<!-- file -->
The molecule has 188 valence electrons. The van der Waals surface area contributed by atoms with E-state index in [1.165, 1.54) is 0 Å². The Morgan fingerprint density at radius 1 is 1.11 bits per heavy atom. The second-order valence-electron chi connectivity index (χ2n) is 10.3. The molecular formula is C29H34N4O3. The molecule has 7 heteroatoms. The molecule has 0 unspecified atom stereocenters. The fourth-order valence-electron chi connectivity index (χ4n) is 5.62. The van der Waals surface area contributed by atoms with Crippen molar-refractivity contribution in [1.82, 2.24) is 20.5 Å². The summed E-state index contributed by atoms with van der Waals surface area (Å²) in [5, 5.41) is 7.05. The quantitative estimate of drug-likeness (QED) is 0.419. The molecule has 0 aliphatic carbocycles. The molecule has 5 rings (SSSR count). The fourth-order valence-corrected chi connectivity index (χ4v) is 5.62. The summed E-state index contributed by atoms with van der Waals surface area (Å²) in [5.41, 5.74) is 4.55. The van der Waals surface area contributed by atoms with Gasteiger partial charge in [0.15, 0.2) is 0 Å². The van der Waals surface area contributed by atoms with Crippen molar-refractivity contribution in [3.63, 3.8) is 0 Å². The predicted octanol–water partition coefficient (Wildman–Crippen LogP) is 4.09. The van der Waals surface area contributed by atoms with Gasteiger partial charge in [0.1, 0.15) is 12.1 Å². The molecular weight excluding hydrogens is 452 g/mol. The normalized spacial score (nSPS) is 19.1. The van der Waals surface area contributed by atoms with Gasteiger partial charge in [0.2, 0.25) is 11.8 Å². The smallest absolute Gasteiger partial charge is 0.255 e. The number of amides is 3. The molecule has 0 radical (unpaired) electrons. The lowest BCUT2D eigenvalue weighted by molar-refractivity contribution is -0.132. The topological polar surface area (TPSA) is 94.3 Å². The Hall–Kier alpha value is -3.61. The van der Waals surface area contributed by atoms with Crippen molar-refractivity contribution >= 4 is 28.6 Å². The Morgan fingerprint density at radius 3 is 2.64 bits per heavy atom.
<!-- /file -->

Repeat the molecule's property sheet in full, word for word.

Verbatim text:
The molecule has 188 valence electrons. The van der Waals surface area contributed by atoms with E-state index in [1.165, 1.54) is 0 Å². The Morgan fingerprint density at radius 1 is 1.11 bits per heavy atom. The second-order valence-electron chi connectivity index (χ2n) is 10.3. The molecular formula is C29H34N4O3. The molecule has 7 heteroatoms. The molecule has 0 unspecified atom stereocenters. The fourth-order valence-electron chi connectivity index (χ4n) is 5.62. The van der Waals surface area contributed by atoms with Crippen molar-refractivity contribution in [1.82, 2.24) is 20.5 Å². The summed E-state index contributed by atoms with van der Waals surface area (Å²) in [5, 5.41) is 7.05. The quantitative estimate of drug-likeness (QED) is 0.419. The molecule has 0 aliphatic carbocycles. The molecule has 5 rings (SSSR count). The fourth-order valence-corrected chi connectivity index (χ4v) is 5.62. The summed E-state index contributed by atoms with van der Waals surface area (Å²) in [5.41, 5.74) is 4.55. The van der Waals surface area contributed by atoms with Gasteiger partial charge in [0.15, 0.2) is 0 Å². The van der Waals surface area contributed by atoms with Crippen molar-refractivity contribution in [3.63, 3.8) is 0 Å². The predicted octanol–water partition coefficient (Wildman–Crippen LogP) is 4.09. The van der Waals surface area contributed by atoms with Gasteiger partial charge in [0.1, 0.15) is 12.1 Å². The molecular weight excluding hydrogens is 452 g/mol. The normalized spacial score (nSPS) is 19.1. The van der Waals surface area contributed by atoms with Gasteiger partial charge in [0.2, 0.25) is 11.8 Å². The smallest absolute Gasteiger partial charge is 0.255 e. The number of amides is 3. The molecule has 0 radical (unpaired) electrons. The lowest BCUT2D eigenvalue weighted by molar-refractivity contribution is -0.132. The topological polar surface area (TPSA) is 94.3 Å². The Hall–Kier alpha value is -3.61. The van der Waals surface area contributed by atoms with Crippen molar-refractivity contribution >= 4 is 28.6 Å². The Morgan fingerprint density at radius 3 is 2.64 bits per heavy atom.